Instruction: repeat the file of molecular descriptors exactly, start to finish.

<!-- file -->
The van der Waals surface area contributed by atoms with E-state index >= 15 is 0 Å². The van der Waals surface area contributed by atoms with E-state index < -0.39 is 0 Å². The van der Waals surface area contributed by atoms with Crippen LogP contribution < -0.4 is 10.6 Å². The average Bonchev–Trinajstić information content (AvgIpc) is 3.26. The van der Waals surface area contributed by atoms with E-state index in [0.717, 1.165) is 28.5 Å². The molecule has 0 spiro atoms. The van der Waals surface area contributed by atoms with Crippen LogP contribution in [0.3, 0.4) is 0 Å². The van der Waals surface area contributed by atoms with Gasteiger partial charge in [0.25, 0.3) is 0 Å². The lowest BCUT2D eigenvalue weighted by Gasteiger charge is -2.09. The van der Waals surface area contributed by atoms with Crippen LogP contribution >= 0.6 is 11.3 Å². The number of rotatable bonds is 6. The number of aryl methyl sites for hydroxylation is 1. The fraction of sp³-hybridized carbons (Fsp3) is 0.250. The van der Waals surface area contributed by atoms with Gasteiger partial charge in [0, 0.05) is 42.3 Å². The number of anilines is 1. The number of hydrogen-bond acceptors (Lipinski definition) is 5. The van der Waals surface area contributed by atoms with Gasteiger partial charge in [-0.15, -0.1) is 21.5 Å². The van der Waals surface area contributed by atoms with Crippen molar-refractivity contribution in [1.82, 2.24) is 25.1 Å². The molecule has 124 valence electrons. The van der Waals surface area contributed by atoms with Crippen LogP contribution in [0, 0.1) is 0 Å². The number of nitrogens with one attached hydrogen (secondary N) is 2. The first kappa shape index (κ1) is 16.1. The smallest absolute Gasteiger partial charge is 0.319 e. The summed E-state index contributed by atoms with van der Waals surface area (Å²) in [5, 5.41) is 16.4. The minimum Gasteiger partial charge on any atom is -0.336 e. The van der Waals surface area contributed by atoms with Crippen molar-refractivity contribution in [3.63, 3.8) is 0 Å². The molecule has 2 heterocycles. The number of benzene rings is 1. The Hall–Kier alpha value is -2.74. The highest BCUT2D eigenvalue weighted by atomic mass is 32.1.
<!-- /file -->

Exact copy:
The van der Waals surface area contributed by atoms with E-state index >= 15 is 0 Å². The van der Waals surface area contributed by atoms with E-state index < -0.39 is 0 Å². The van der Waals surface area contributed by atoms with Crippen LogP contribution < -0.4 is 10.6 Å². The average Bonchev–Trinajstić information content (AvgIpc) is 3.26. The van der Waals surface area contributed by atoms with E-state index in [0.717, 1.165) is 28.5 Å². The molecule has 0 spiro atoms. The van der Waals surface area contributed by atoms with Crippen LogP contribution in [0.3, 0.4) is 0 Å². The van der Waals surface area contributed by atoms with Gasteiger partial charge in [0.25, 0.3) is 0 Å². The lowest BCUT2D eigenvalue weighted by Gasteiger charge is -2.09. The van der Waals surface area contributed by atoms with Crippen LogP contribution >= 0.6 is 11.3 Å². The number of rotatable bonds is 6. The number of aryl methyl sites for hydroxylation is 1. The fraction of sp³-hybridized carbons (Fsp3) is 0.250. The van der Waals surface area contributed by atoms with Gasteiger partial charge in [0, 0.05) is 42.3 Å². The number of anilines is 1. The number of hydrogen-bond acceptors (Lipinski definition) is 5. The van der Waals surface area contributed by atoms with Gasteiger partial charge in [-0.15, -0.1) is 21.5 Å². The van der Waals surface area contributed by atoms with Crippen molar-refractivity contribution in [1.82, 2.24) is 25.1 Å². The molecule has 124 valence electrons. The van der Waals surface area contributed by atoms with Crippen LogP contribution in [0, 0.1) is 0 Å². The number of nitrogens with one attached hydrogen (secondary N) is 2. The first kappa shape index (κ1) is 16.1. The smallest absolute Gasteiger partial charge is 0.319 e. The summed E-state index contributed by atoms with van der Waals surface area (Å²) in [5, 5.41) is 16.4. The minimum Gasteiger partial charge on any atom is -0.336 e. The van der Waals surface area contributed by atoms with Crippen molar-refractivity contribution in [3.63, 3.8) is 0 Å². The molecule has 2 heterocycles. The number of benzene rings is 1. The Hall–Kier alpha value is -2.74. The highest BCUT2D eigenvalue weighted by atomic mass is 32.1.